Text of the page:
Originally the place was surrounded by swamps and woods, and tucked in were slave cabins as well as small clusters of Indians living there in the late 1700s. Today you can find it behind the French Quarter and inside what is now Louis Armstrong Park in New Orleans. It is a sacred place called Congo Square.
In the early 1800s it was the only place in America where slaves were freely permitted to gather and make music. On Sundays hundreds would gather, drawn by the rhythm of log and hand drums, wooden horns, and chants from forbidden home languages. Unbeknownst to those creating them, their call and response of the beats and voices provided the bedrock of what we know as Jazz and Blues. There in New Orleans, the only place in America that permitted African drums after the Civil War, an original American art form was being born.
Because of its geography, climate and relaxed vibe, South Louisiana, and New Orleans, in particular and could be considered the northern most part of the Caribbean, as well as a part of French Arcadia. From the Mississippi river, the tidal basin, and the port it drew a multicultural intermingling of blacks, French, Spanish, Indians, Islanders, and English all finding home in its humid and fertile climate. Into this hot and multicultural place, they each brought their own religion, ways of talking, food, and music. Walk down any street and hear it from windows, stores, clubs, and cars. Smell the sassafras, boiled shrimp, fried beignets, and chicory coffee. All of it churning and mixing and melding into what the locals came to call a gumbo. Instruments, styles, and influences intermingled. The history of Louisiana music is overflowing with originals and innovators in Jazz, traditional and contemporary, Blues, Funk, R&B, Rock & Roll, Zydeco and Hip-Hop, all of whom have created sounds distinct and unique that could only have come from this cradle of the deep South.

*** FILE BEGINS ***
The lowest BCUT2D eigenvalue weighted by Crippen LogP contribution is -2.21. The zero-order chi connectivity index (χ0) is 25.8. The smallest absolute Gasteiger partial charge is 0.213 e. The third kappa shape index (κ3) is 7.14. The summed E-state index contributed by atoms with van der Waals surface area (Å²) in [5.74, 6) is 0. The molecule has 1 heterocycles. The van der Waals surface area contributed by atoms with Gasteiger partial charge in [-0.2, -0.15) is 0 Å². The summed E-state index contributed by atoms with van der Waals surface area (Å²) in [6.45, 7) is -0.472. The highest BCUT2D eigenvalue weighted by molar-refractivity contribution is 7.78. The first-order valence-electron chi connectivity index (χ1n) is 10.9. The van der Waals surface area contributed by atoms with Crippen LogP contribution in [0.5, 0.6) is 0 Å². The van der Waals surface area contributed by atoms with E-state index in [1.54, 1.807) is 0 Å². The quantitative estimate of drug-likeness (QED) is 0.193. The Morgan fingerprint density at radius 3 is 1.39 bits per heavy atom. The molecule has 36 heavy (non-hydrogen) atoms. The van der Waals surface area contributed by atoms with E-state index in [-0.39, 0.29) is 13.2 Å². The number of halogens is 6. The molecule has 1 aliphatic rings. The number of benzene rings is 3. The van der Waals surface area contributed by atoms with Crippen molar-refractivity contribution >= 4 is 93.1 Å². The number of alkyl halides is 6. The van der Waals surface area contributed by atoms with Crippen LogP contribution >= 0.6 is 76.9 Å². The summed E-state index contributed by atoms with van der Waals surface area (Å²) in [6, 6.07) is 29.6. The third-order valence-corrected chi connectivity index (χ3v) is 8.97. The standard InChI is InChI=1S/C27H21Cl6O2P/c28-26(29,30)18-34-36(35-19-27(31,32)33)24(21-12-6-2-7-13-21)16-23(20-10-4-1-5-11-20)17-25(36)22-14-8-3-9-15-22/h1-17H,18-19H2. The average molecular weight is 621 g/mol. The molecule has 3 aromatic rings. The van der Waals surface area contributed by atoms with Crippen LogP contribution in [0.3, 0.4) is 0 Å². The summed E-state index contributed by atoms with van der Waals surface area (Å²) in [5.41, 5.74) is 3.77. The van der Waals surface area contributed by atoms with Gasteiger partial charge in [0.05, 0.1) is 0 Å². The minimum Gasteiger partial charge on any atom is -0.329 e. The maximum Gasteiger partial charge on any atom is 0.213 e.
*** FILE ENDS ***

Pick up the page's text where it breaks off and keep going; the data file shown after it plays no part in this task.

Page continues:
This show is a love letter to that part of the country and our musical history. From Jellyroll Morton and Louis Armstrong through the Marsalis family, from the great R&B studios that gave us Fats Domino, Allen Toussaint and Slim Harpo, to the funk of Dr. John, Galactic and Jon Cleary’s Monster Gentlemen. From the dance grooves of Zydeco to the infectious brass bands of Dirty Dozen, Trombone Shorty, and of course Mardi Gras Indians.
Tune in on Sunday, July 12, from 5-6pm when The Jazz River camps out along the banks of the Mississippi and the great Delta for a little bit of this and a little bit of that, and of course some Lagniappe [you’ll have fun looking it up and using it in a sentence].